114 new resolution MSC.421(98), which also harmonized passenger and cargo ships damage stability, referred to as SOLAS 2020. The diagrams for stepped bulkheads are greatly out of date (and they look old), but they are still needed for margin line and floodable length discussions in other subparts. 171 Subpart BâIntact Stability Subpart B contains regulations for passenger ship intact stability. Section 171.050 contains regulations for mechanically propelled or non-self-propelled vessels. It contains a traditional formula for GM that is familiar to U.S. Flag operators and designers. In Subsection (c), it also allows alternate compliance for passenger ships by meeting the IS Code. Allowing designers to meet either the traditional CFR requirements or the equivalent international requirement provides the type of flexibility that could be adopted in other parts of Subchapter S, so there is no further comment on intact stability requirements for passenger ships. It is further noted that for specialized vessels to which the IS Code would not apply (pontoon vessels and sailing vessels), this Part of the CFR has specialized intact stability requirements, which appear appropriate. 171 Subpart CâSubdivision and Damage Stability Subpart C is based on the traditional deterministic damage stability requirements that have been in effect for many years. Although well known to U.S. operators and naval architects, these requirements are complex in application and are not used elsewhere in the world for ocean-going vessels. Passenger vessels on international voyages with SOLAS certificates that carry more than 12 passengers and were built after January 1, 2009, are exempt from the requirements of this Part if they comply with SOLAS, Chapter II-1, Part B (see Section 171.001(d)). Similarly, older passenger ships carrying more than 12 passengers that have a SOLAS Passenger Ship Safety Certificate are exempt from meeting the damage survival requirements in this Part if they meet
115 SOLAS, Chapter II-1, Part B, specifically the 2006 amendments (MSC 216(82)) per Section 171.080(g). Regarding Parts 171.060 to 171.068, applicable to Type 1 vessels, these parts apply the out-of-date SOLAS 1974âfactor of subdivision requirementsâand do not appear to be needed, as they are not applied to any current vessels (vessels to which Type 1 criteria apply all have to meet SOLAS requirements). Therefore, vessels to which SOLAS most directly applies could be allowed to comply solely with the international regulation. Whether to apply SOLAS-type damage stability requirements to vessels for which SOLAS is not directly applicable (Type II vessels) is discussed in the following paragraphs. Major differences exist between the SOLAS subdivision and damage stability requirements and the CFR subdivision and damage stability requirements in terms of the methods used to assess damage stability. The CFR uses a deterministic approach, which means discrete damages are assumed and the vessel has to survive these damages per specified survival criteria. As part of these requirements, for subdivision, there are requirements for the distance between transverse bulkheads and the locations of bulkheads based on vessel length and type, as well as the shape of bulkheads. For damage survival, damage dimensions and locations, such as between main watertight bulkheads, and the number of compartments to be assumed damaged at one time (one or two compartments) are all specified. The vessel is also required to survive the specified damages, including meeting certain requirements for height of the maximum water line after damage (below the margin line), angle of heel, lack of submersion of down flooding points, and reserve stability after damage. Although the application of this type of criteria is tedious if done by hand, properly programmed computerized hull stability programs can complete it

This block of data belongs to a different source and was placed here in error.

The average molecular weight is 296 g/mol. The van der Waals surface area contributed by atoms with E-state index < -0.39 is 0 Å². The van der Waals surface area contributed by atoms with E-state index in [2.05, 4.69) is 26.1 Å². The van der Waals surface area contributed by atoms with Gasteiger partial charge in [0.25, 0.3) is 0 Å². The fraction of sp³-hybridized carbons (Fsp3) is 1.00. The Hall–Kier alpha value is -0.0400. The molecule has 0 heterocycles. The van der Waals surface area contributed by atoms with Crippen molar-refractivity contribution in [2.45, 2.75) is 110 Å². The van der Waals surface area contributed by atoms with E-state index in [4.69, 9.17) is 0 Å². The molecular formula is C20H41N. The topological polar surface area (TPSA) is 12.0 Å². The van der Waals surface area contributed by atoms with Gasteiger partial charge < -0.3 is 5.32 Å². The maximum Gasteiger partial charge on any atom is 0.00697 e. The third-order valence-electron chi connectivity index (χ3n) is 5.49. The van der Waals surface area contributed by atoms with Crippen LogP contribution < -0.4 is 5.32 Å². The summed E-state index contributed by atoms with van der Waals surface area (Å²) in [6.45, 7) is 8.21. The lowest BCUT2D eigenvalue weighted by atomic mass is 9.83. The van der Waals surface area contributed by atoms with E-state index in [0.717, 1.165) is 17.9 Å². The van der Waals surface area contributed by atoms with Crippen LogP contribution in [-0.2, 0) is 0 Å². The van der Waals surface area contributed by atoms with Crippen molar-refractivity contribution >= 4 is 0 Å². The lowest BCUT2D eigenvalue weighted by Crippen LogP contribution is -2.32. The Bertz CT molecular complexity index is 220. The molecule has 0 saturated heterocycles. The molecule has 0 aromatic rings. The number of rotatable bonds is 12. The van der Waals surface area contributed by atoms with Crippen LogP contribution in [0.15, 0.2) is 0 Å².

116 quickly. There is also a good safety record with the current requirements as few, if any, casualties are known to have resulted from damage stability loss for vessels that meet them. SOLAS applies a probabilistic damage stability standard. In this method a wide range of damage extents are assumed over one, two, or even three compartments; watertight bulkheads can be damaged; and a probability of occurrence is applied to each damage case. The survivability of the vessel for each damage case is then assessed, and an attained index, A, is determined, which is the sum of the product of the probability of occurrence and the probability of survival of each damage case. This is compared to a required index, R, the value of which for passenger ships is based on the vessel length, the number of passengers and crew, and lifeboat capacity. The key test is if A is greater than R: then, in general, the vessel passes the damage stability requirement, although it must also meet some other requirements. The advantage of the probability analysis is that it does not depend on somewhat unrealistic assumptions on extent of damage and the somewhat artificial assumption that key transverse bulkheads will not be damaged. However, the development of the probabilities of each type of damage is from casualty statistics data that are somewhat biased to conventional ships, which are most common and most involved in casualties.32 The development of the probabilities was not derived from casualty statistics of smaller passenger vessels, the type to which this Part is most commonly applied. Furthermore, the application of a probability-type analysis requires specialized software and is quite complex to those unfamiliar with the process, so many naval architects in the United States involved with the design of smaller passenger ships would likely find its application to be difficult, at least initially. 32 IMO Resolution MSC.281(85), Explanatory Notes to the SOLAS Chapter II-1 Subdivision and Damage Stability Regulations, Dec. 2008. See Part A, Introduction.